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Nidogens, formerly known as entactins, are a family of sulfated monomeric glycoproteins located in the basal lamina.[1] Two nidogens have been identified in humans: nidogen-1 (NID1) and nidogen-2 (NID2).[2] Nidogens have been shown to play a crucial role during organogenesis in late embryonic development, particularly in cardiac and lung development.[3]


  1. ^ Hortsch, Michael; Umemori, Hisashi (2009). The Sticky Synapse: Cell Adhesion Molecules and Their Role in Synapse Formation and Maintenance. New York, NY: Springer. p. 66.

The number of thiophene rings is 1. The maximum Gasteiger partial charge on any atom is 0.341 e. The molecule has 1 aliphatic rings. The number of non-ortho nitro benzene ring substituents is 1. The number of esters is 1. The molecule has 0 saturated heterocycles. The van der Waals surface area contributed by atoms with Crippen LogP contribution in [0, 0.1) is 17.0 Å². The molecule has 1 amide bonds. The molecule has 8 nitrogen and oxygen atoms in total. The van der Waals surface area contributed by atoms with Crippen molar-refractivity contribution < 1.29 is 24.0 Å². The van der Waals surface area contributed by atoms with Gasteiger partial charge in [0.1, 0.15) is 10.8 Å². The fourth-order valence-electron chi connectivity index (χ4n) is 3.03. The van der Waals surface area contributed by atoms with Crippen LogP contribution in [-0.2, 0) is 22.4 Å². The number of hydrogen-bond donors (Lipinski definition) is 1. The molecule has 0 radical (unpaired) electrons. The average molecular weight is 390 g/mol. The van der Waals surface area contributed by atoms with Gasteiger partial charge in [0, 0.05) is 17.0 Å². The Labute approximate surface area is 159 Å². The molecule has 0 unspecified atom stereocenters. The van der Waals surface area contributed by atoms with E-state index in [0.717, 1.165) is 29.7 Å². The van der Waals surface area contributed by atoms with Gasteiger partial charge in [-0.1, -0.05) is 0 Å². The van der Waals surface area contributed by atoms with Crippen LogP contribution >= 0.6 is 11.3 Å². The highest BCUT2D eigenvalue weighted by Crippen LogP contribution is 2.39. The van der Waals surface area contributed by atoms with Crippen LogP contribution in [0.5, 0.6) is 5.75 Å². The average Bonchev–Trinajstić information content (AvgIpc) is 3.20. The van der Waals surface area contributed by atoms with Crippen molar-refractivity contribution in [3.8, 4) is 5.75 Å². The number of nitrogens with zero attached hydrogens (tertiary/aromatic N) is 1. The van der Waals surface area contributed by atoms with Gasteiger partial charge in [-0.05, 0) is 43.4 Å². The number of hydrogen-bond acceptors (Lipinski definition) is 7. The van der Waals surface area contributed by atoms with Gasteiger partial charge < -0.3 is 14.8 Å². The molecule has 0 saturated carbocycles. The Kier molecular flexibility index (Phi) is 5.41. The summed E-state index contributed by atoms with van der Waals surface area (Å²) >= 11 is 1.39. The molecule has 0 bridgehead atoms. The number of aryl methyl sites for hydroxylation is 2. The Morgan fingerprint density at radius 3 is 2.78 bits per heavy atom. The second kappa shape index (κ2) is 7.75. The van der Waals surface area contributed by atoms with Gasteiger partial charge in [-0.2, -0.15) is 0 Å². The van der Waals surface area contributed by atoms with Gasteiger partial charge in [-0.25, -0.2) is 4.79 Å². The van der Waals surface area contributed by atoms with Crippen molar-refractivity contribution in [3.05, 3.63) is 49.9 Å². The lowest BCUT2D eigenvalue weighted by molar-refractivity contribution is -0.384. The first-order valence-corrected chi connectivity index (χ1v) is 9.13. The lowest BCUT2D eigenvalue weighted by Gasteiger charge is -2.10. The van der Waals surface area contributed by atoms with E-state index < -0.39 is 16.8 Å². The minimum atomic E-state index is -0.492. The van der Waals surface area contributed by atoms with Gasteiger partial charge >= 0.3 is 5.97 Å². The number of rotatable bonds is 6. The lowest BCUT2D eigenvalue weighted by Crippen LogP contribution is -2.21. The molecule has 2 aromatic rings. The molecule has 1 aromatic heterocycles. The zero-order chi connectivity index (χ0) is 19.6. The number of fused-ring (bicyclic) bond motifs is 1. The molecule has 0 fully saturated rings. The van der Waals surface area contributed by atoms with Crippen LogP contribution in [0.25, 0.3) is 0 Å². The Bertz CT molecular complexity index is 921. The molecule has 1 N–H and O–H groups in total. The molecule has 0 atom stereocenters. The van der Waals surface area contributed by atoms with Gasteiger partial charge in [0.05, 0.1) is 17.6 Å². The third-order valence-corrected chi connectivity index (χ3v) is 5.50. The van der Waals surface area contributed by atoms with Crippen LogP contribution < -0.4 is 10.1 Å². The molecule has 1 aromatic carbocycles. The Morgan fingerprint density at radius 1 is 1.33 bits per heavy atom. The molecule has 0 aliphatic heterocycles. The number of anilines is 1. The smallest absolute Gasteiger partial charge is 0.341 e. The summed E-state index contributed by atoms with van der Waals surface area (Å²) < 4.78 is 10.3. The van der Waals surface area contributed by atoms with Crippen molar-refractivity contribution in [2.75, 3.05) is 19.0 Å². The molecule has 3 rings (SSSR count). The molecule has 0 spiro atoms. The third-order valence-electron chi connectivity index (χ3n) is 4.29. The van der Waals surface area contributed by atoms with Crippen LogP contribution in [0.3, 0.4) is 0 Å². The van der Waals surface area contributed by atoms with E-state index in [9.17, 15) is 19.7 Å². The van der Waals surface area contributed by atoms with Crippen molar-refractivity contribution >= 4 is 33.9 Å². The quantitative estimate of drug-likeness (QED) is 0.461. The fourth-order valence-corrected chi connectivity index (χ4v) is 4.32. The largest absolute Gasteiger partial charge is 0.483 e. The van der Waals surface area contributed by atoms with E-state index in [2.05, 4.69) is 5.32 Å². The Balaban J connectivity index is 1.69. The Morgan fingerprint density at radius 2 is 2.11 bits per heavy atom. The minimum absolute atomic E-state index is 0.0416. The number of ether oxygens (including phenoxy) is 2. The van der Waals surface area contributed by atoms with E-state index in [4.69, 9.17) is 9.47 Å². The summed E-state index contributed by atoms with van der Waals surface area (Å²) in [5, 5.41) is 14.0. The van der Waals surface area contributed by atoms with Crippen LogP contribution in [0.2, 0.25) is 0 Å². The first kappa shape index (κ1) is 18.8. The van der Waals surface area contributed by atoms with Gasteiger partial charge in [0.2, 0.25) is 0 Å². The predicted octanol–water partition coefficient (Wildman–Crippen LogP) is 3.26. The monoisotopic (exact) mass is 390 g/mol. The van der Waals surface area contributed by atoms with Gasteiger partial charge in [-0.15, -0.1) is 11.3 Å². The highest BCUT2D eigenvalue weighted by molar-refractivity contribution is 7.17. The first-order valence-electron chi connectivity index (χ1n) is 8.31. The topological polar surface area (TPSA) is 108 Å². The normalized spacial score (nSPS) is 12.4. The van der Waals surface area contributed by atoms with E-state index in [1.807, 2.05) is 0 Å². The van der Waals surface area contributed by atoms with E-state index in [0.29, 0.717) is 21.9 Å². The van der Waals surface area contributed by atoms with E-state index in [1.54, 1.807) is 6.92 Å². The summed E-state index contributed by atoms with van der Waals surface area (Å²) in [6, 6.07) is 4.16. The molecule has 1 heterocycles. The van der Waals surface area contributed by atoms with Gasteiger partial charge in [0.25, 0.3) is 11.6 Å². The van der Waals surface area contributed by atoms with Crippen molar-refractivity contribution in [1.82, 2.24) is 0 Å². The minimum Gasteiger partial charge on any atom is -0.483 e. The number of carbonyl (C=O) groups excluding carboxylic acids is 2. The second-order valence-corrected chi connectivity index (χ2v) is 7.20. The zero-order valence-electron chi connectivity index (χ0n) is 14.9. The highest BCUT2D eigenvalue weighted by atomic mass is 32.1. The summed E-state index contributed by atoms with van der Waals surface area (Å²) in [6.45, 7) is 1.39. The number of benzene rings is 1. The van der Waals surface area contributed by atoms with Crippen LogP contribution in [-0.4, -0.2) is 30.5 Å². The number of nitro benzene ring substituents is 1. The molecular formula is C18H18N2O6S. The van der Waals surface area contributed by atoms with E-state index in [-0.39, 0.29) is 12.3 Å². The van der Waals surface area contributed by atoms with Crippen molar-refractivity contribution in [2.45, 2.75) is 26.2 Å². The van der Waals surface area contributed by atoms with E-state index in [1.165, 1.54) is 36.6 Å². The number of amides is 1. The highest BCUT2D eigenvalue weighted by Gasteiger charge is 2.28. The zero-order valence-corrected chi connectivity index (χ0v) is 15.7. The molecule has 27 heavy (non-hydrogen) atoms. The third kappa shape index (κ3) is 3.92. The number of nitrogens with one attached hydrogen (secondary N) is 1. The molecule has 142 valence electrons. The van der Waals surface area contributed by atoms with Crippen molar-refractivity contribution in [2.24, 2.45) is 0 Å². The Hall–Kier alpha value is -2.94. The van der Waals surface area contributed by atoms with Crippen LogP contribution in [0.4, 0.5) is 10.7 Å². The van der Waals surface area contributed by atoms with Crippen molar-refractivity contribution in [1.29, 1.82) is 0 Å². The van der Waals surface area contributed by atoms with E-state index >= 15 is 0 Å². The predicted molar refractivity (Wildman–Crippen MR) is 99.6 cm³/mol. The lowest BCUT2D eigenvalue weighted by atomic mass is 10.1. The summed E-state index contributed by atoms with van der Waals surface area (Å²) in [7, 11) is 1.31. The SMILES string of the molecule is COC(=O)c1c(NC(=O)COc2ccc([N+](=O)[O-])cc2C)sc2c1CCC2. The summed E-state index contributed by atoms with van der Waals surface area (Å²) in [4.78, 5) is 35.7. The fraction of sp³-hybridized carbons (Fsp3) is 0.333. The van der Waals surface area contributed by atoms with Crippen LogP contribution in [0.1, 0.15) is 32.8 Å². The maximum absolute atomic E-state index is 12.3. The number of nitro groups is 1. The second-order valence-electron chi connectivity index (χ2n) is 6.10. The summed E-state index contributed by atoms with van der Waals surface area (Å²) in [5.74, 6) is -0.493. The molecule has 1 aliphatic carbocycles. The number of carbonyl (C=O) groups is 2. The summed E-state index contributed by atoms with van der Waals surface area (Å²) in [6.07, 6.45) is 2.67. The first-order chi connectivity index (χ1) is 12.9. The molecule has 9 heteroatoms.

2. ^ Miosge, N; Holzhausen, S; Zelent, C; Sprysch, P; Herken, R (2001). "Nidogen-1 and nidogen-2 are found in basement membranes during human embryonic development". The Histochemical Journal. 33 (9–10): 523–30. doi:10.1023/A:1014995523521. PMID 12005023.
  3. ^ Bader, B. L.; Smyth, N.; Nedbal, S.; Miosge, N.; Baranowsky, A.; Mokkapati, S.; Murshed, M.; Nischt, R. (15 July 2005). "Compound Genetic Ablation of Nidogen 1 and 2 Causes Basement Membrane Defects and Perinatal Lethality in Mice". Molecular and Cellular Biology. 25 (15): 6846–6856. doi:10.1128/MCB.25.15.6846-6856.2005. PMC 1190363. PMID 16024816.